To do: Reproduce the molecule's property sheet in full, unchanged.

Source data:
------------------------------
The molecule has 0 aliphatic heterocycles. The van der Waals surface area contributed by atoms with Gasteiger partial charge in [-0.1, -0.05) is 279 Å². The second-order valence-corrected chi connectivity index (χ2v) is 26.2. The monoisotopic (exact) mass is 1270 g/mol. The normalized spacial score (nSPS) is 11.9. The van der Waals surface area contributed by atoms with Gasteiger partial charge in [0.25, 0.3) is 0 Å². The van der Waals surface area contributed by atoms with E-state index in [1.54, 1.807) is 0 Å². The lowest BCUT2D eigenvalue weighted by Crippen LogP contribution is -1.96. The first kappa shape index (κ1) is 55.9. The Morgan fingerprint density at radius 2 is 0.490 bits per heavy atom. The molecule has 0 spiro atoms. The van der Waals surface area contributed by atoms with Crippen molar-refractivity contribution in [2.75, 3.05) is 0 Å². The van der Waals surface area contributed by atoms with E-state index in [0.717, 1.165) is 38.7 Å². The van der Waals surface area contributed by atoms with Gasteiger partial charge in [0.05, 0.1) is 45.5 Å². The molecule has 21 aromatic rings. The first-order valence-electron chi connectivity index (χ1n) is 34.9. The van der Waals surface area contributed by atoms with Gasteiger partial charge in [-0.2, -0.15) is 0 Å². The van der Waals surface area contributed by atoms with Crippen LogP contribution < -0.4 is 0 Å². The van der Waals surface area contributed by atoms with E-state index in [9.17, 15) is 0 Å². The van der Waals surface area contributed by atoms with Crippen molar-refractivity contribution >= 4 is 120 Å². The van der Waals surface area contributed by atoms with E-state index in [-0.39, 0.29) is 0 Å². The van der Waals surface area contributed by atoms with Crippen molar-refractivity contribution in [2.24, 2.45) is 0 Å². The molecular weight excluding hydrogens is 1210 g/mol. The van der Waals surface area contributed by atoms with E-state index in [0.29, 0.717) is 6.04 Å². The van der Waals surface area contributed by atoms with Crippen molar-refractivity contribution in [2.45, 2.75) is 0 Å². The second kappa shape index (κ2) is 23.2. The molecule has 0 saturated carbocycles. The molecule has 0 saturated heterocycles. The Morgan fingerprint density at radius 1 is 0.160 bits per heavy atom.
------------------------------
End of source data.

The molecule has 0 aliphatic heterocycles. The van der Waals surface area contributed by atoms with Gasteiger partial charge in [-0.1, -0.05) is 279 Å². The second-order valence-corrected chi connectivity index (χ2v) is 26.2. The monoisotopic (exact) mass is 1270 g/mol. The normalized spacial score (nSPS) is 11.9. The van der Waals surface area contributed by atoms with Gasteiger partial charge in [0.25, 0.3) is 0 Å². The van der Waals surface area contributed by atoms with E-state index in [1.54, 1.807) is 0 Å². The lowest BCUT2D eigenvalue weighted by Crippen LogP contribution is -1.96. The first kappa shape index (κ1) is 55.9. The Morgan fingerprint density at radius 2 is 0.490 bits per heavy atom. The molecule has 0 spiro atoms. The van der Waals surface area contributed by atoms with Crippen molar-refractivity contribution in [2.75, 3.05) is 0 Å². The van der Waals surface area contributed by atoms with E-state index in [0.717, 1.165) is 38.7 Å². The van der Waals surface area contributed by atoms with Gasteiger partial charge in [0.05, 0.1) is 45.5 Å². The molecule has 21 aromatic rings. The first-order valence-electron chi connectivity index (χ1n) is 34.9. The van der Waals surface area contributed by atoms with Gasteiger partial charge in [-0.2, -0.15) is 0 Å². The van der Waals surface area contributed by atoms with Crippen LogP contribution < -0.4 is 0 Å². The van der Waals surface area contributed by atoms with E-state index in [9.17, 15) is 0 Å². The van der Waals surface area contributed by atoms with Crippen molar-refractivity contribution >= 4 is 120 Å². The van der Waals surface area contributed by atoms with E-state index in [-0.39, 0.29) is 0 Å². The van der Waals surface area contributed by atoms with Crippen molar-refractivity contribution in [2.24, 2.45) is 0 Å². The molecular weight excluding hydrogens is 1210 g/mol. The van der Waals surface area contributed by atoms with E-state index in [0.29, 0.717) is 6.04 Å². The van der Waals surface area contributed by atoms with Crippen molar-refractivity contribution in [2.45, 2.75) is 0 Å². The second kappa shape index (κ2) is 23.2. The molecule has 0 saturated carbocycles. The molecule has 0 saturated heterocycles. The Morgan fingerprint density at radius 1 is 0.160 bits per heavy atom.